First, a HUGE thank you to everyone who reached out after reading last week’s post. It was amazing to hear from everyone and know the thoughts and prayers are coming. The love and support from friends and family is just amazing, and I am truly blessed! Thank you to everyone!!!
Now, let’s get back into a personal passion of mine: Games! I love my gamified class & when I married it with Standards Based Grading this year I watched the grow and learning skyrocket among my students. I’m so excited I get to share how I came to this style of teaching, and journey I’ve taken to become a better teacher at Summer Spark 2019 in Milwaukee!
All that said, I’ve realized my theme is a hodge-podge of two personal passions: Indiana Jones & the National Parks. I love them both, but they really don’t play well together as a theme, and since the National Parks project I planned this year had to be scrapped, I need to revamp my theme and cannonball in to Indiana Jones. Lots of work to do this summer around this, but it’s exciting work, redoing flipped lectures (Green Screen purchase?, royalty-free music, etc.), updating my game’s website to reflect the new theme (students may be helping me here!), and planning units to tie in with the theme (squad challenges, stories from Dr. Jones, & adventures/quests for students). LOTS TO DO!
Which brings me to the point of this post: Storytelling. It’s so vital in a gamified class to have a great story that can hook students into the game, especially if it’s a yearlong game like mine. My students will be on a quest to defeat foes who are trying to steal important historical artifacts/antiquities (items in my game), and sell our nation’s history to the highest bidders. They are tasked to recover the antiquities, which offer special powers/abilities in our game. As they discover more of them, they may find other unique artifacts through our Fortune & Glory Quests. The end goal is to become an Obtainer of Rare Antiquities, the highest level in the game.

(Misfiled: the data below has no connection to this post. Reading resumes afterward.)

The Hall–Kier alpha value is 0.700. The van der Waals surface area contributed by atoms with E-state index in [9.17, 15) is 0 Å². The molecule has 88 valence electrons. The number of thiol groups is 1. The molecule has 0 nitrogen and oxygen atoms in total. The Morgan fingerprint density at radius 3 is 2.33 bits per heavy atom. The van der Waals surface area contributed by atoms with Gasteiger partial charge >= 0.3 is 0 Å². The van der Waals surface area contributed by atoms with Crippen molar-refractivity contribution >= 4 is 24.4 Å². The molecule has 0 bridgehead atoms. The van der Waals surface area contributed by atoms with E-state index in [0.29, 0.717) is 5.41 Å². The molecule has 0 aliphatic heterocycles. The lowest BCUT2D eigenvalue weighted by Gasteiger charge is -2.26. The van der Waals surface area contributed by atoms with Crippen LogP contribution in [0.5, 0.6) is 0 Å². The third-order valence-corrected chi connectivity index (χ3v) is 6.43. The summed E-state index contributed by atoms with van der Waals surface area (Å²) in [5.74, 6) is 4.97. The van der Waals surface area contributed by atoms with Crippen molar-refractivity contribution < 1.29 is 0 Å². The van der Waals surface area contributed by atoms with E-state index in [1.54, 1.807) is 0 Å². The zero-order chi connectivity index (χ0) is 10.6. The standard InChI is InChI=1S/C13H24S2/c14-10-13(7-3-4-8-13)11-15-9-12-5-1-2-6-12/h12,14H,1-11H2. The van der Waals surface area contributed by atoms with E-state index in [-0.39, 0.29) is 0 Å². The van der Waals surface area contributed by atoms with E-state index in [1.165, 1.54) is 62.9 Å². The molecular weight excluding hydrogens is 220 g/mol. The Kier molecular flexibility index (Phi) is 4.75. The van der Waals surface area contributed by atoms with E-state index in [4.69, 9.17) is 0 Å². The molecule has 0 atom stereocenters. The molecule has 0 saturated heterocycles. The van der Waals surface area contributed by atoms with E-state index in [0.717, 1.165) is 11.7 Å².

Hooking kids into this story is always the toughest part. It’s essential to have the elements in place at the start and SELL, SELL, SELL! Those first days when students normally learn rules & procedures through teacher instructions or icebreakers instead become challenges they must overcome to be ready. Each piece of the larger story is uncovered in those early days, from characters that can help, enemies/bosses that will try to stop them, items to earn, where to store them, how will they use their items & badges, and what possible achievements & dangers could be unlocked! Like any good novel/story, the exposition at the beginning sells it all. The goal is to get them immersed in the game world first, using it to teach both content & skills.
Now for the question at the end: I need a name for my alter-ego. For the past two years, I’ve just ran with being Indiana Jones at times in class, but I feel like it’s not original. Should I just run with it, or do I need to alter it to fit my name (a tough match since Henry Jones and Ryan Stephans don’t quite mesh) Leave a suggestion in a reply on Twitter!
Summit Seeker(s) of the Week: This week I’m shouting out two awesome educators, one from my Twitter PLN & one from my school: Sam Mandeville & Meg Richard. Sam is an amazing 7th grade geography teacher who co-hosts the #worldgeochat on Tuesdays at 7 PM Central. Her ideas and suggestions have hugely impacted my teaching and that of my 7th grade colleagues here at The Summit! She also makes some pretty cool t-shirts (see below!). You can follow Sam on Twitter @SamMandeville. Meg is a super-amazing 7th grade science teacher at The Summit who also coaches our Science Olympiad team! She has been featured on the Teaching Channel and is just consistently awesome at everything, including being a nominee for Kansas Teacher of the Year!! Check out her ideas on Twitter @frizzlerichard.